My Child Can Do Anything – The Wonders of a Growth Mindset

growth mindset

Fixed vs. Growth Mindset

Growth mindset is a relatively new theory about human behavior, but its ideas have already been implemented in schools and businesses.

According to Dr. Carol Dweck, our mindset, or beliefs about ourselves, has a lot to do with what we are able to achieve.  Our mindset, whether it is ‘fixed’ or ‘growth’, starts when we are children and continues to develop throughout our lives.

 

What is a Fixed Mindset?

A person with a fixed mindset believes his abilities are unchanging.

For example, a child with a fixed mindset thinks that his level of intelligence, his athletic ability, or his talents are fixed.

No matter what he does, he will never be smarter, or faster, or better at playing the piano.  A child who thinks like this may refuse to try something new because he believes he can’t improve any way.

A person with a fixed mindset wants to achieve validation.  He wants to prove himself to others and is very sensitive to criticism.

The thought of failing at something causes anxiety and makes him feel dumb or worthless.  The failure is viewed as a judgment of his overall value as a person.

This is another reason why someone with a fixed mindset will not want to try something new. Not only is there no point since he can’t improve, but there’s the possibility of failure and the shame it brings about.

Children with a growth mindset have less aggression and are less stressed 

What is a Growth Mindset?

A person with a growth mindset believes his abilities can be improved.

A child with a growth mindset is willing to work hard and put in the effort because he believes that he can improve his reading and math skills in school or his ability to play soccer or the flute.

Those with a growth mindset also believe that they can develop new talents. Through hard work and practice, he or she can go from being bad at playing a game to succeeding on the field.

A person with a growth mindset wants to achieve competence.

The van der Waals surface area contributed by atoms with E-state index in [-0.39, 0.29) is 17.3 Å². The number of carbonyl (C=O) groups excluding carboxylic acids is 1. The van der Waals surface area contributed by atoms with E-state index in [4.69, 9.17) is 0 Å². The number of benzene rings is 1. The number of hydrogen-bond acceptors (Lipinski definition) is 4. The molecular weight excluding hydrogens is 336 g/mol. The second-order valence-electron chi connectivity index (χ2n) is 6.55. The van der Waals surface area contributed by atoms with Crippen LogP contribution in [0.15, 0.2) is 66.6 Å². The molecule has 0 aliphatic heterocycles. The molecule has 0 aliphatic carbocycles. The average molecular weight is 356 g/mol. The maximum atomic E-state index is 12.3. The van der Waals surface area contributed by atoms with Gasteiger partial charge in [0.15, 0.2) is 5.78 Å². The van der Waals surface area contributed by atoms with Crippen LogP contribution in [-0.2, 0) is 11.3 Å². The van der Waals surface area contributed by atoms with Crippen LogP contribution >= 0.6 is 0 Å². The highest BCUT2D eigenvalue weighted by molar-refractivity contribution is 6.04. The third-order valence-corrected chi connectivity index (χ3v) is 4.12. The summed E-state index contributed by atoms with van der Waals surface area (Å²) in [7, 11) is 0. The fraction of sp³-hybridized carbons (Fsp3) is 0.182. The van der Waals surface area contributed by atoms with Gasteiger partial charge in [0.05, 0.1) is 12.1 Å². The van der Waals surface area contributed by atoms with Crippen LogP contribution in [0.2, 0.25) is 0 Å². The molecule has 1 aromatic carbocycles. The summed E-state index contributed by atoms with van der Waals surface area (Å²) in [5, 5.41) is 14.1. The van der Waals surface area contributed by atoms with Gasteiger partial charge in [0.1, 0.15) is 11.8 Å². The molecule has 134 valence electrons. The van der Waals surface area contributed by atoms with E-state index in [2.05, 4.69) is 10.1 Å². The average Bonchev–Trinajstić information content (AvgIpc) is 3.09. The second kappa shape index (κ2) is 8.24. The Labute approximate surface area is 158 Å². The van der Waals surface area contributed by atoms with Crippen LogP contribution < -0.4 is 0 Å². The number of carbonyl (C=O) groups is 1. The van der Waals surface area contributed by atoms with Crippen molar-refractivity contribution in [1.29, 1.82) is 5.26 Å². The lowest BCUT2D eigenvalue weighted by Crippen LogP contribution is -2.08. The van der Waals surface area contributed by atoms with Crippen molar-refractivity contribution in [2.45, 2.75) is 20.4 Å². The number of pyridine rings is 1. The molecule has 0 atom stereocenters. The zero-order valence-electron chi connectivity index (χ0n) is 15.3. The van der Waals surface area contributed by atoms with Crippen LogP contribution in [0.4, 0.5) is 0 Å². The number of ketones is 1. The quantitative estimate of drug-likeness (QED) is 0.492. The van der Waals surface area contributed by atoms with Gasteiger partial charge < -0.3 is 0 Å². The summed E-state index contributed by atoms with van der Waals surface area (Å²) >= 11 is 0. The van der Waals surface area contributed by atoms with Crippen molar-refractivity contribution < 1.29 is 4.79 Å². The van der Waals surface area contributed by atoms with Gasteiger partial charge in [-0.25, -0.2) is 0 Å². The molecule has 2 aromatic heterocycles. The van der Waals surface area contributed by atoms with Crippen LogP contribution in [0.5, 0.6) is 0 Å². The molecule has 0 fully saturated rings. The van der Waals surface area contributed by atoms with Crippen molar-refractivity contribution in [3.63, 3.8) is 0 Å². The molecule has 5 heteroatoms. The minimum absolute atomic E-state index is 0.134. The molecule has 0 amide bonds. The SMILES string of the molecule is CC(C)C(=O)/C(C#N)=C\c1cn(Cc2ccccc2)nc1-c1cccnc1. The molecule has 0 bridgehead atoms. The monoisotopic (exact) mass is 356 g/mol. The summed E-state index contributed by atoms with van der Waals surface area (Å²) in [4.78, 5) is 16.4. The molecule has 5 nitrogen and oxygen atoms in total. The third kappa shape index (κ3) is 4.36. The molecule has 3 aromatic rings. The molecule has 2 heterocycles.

Armed with the belief that he can improve, he wants to try and doesn’t mind making mistakes along the way.

Even failure doesn’t stop him from continuing to work, because the failure doesn’t mean that he is incapable of succeeding in the future, or that he himself is a failure as a person, but rather it is only a stepping stone to something greater in the future.

Benefits of a Growth Mindset

Children with a growth mindset have less aggression and are less stressed, especially when pressured by their peers to do something they don’t want to.  Their performance in school is much better as well because they believe that they can succeed, even if they failed on their first few tries.

 

How Can We Change Our Childrens’ Mindset?

Carol Dweck found that we can develop a growth mindset in our children by praising their effort instead of their intelligence and talent level. Most people are not completely ‘fixed’ or completely ‘growth’ in their mindset, so praising a child for their determination and hard work can help to slowly change their mindset.

Dr. Dweck suggests that children choose a person they really look up to and find out how hard he/she worked to reach such a high level of success.

They can choose an athlete, scientist, or anyone else that they look up to.  This will motivate children to try even when they have failed before, which will help them change into a growth mindset, and find more future success.

Conclusion

A growth mindset gives children and adults the ability to believe in themselves and have confidence that they can work hard and achieve what they want. If you want your child to develop a growth mindset, you can start by praising their hard work and the progress they’ve made.

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